3 Reasons Why Oral Health Should be a Priority

Updated on July 22, 2020

Global leader in healthcare technology Allscripts have just announced that they are extending their partnership with Microsoft to boost cloud based EHR. With industry leaders taking this step, it’s a good bet that cloud based EHR is a trend that will be sticking around. Cloud based EHR means that patients data is safer because it is stored in the cloud rather than in a physical file, and it also means that patients can quickly and easily share information with their healthcare provider. For example, a patient might share their fitbit stats or a picture of an injury, which would give the healthcare provider an idea of what might be needed even before meeting with them. Probably the greatest advantage to cloud based EHR is the fact that different healthcare providers can easily share patient information with one another. 

A huge amount of information can be gleaned from the records of dentists like emergencydentalservice.com which can be invaluable because oral health has a huge impact on the health of the rest of the body. Here are three reasons why you should make oral health a top priority:

Indicator for physical disease

A study published by The American Society for Microbiology showed that oral infection, particularly periodontitis, may affect the course of physical diseases such as rheumatoid arthritis, pneumonia, heart disease, hepatitis and esophageal cancer.

The study proved a correlation rather than a causation, but if a healthcare provider has a patient with some symptoms of these diseases and also has access to dental records showing a history of oral infection or periodontitis, then this information could be a valuable extra piece of the puzzle when it comes to making a speedy diagnosis. 

This link also demonstrates the importance of considering oral hygiene alongside the health of the rest of the body; good oral hygiene could potentially help to prevent disease.

Links to Alzheimer’s

Studies are ongoing to determine if there is a possibility that the oral bacteria Porphyromonas gingivalis, or Pg, could be a cause of Alzheimer’s disease. According to a recent article researchers now know that Pg can get across the blood brain barrier and cause pathological changes in the brain.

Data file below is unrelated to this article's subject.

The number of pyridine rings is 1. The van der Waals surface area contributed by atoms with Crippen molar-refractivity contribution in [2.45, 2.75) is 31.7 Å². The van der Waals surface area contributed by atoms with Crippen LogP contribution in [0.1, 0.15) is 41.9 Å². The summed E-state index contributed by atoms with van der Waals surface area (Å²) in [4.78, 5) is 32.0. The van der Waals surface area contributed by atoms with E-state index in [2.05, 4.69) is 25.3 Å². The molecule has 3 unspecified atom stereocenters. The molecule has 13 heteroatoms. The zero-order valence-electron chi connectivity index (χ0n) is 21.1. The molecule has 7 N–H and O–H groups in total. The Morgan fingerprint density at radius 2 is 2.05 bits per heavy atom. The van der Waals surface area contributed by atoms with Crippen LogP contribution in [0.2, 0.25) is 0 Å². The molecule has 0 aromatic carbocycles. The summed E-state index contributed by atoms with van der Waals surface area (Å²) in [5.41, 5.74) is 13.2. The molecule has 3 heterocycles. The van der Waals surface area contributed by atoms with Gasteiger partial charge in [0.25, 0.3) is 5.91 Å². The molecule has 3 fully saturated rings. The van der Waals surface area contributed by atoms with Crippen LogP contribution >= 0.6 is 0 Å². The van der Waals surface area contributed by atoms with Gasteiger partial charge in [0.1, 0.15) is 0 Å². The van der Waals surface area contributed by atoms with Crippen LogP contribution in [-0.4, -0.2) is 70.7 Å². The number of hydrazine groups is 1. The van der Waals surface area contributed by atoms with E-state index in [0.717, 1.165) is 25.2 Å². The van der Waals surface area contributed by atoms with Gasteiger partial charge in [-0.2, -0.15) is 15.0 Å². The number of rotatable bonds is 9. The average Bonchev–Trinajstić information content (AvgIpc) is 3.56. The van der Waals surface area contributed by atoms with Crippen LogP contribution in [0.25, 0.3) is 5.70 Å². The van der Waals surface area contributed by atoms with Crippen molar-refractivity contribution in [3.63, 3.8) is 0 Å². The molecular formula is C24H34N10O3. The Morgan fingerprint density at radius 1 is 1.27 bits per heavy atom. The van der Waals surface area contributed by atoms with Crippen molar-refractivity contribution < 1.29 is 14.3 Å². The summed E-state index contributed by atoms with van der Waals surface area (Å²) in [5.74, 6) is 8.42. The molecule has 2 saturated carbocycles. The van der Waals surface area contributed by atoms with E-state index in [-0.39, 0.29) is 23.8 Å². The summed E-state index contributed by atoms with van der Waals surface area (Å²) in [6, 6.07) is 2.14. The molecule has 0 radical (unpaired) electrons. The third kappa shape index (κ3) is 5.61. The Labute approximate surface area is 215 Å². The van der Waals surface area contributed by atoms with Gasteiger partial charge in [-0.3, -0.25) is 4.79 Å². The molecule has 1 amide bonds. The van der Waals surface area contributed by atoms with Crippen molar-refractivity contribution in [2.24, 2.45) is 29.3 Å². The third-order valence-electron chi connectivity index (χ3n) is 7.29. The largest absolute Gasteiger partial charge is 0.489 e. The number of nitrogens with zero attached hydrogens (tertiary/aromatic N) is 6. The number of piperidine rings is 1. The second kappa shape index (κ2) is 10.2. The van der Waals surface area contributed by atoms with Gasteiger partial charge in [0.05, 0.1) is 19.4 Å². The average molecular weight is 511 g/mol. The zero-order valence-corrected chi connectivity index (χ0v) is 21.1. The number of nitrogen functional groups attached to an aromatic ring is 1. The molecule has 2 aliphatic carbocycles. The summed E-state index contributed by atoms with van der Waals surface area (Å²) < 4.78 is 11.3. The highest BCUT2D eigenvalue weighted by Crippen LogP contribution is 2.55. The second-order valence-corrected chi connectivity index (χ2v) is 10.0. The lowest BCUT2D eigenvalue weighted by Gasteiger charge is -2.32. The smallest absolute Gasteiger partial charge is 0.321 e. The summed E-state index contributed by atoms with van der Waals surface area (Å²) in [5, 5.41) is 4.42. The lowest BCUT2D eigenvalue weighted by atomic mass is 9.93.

When studying the brains of deceased Alzheimer’s patients, higher levels of gingipans, which are Pg proteins, were found than in the brains of patients without Alzheimer’s. Researchers gathered further evidence of the Pg link to Alzheimer’s by using an experimental drug to neutralize gingipans in animals, and found that as a result they did not develop the Alzheimer’s pathology. 

Paying attention to oral hygiene could help to stop the development of Alzheimer’s. Healthcare providers may also be able to use the presence of Pg in a patient to help them to reach an Alzheimer’s diagnosis.

Risk for pregnancy

For healthcare providers looking after people during pregnancy, if periodontitis is flagged up on the patient’s EHR then this is something that should be monitored. Studies have linked periodontitis to premature birth and low birth weight. If healthcare providers are aware of this risk through the EHR, then they can take steps to better care for the patient by promoting good oral hygiene and monitoring for other warning signs of premature birth and low birth weight.

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The Editorial Team at Healthcare Business Today is made up of skilled healthcare writers and experts, led by our managing editor, Daniel Casciato, who has over 25 years of experience in healthcare writing. Since 1998, we have produced compelling and informative content for numerous publications, establishing ourselves as a trusted resource for health and wellness information. We offer readers access to fresh health, medicine, science, and technology developments and the latest in patient news, emphasizing how these developments affect our lives.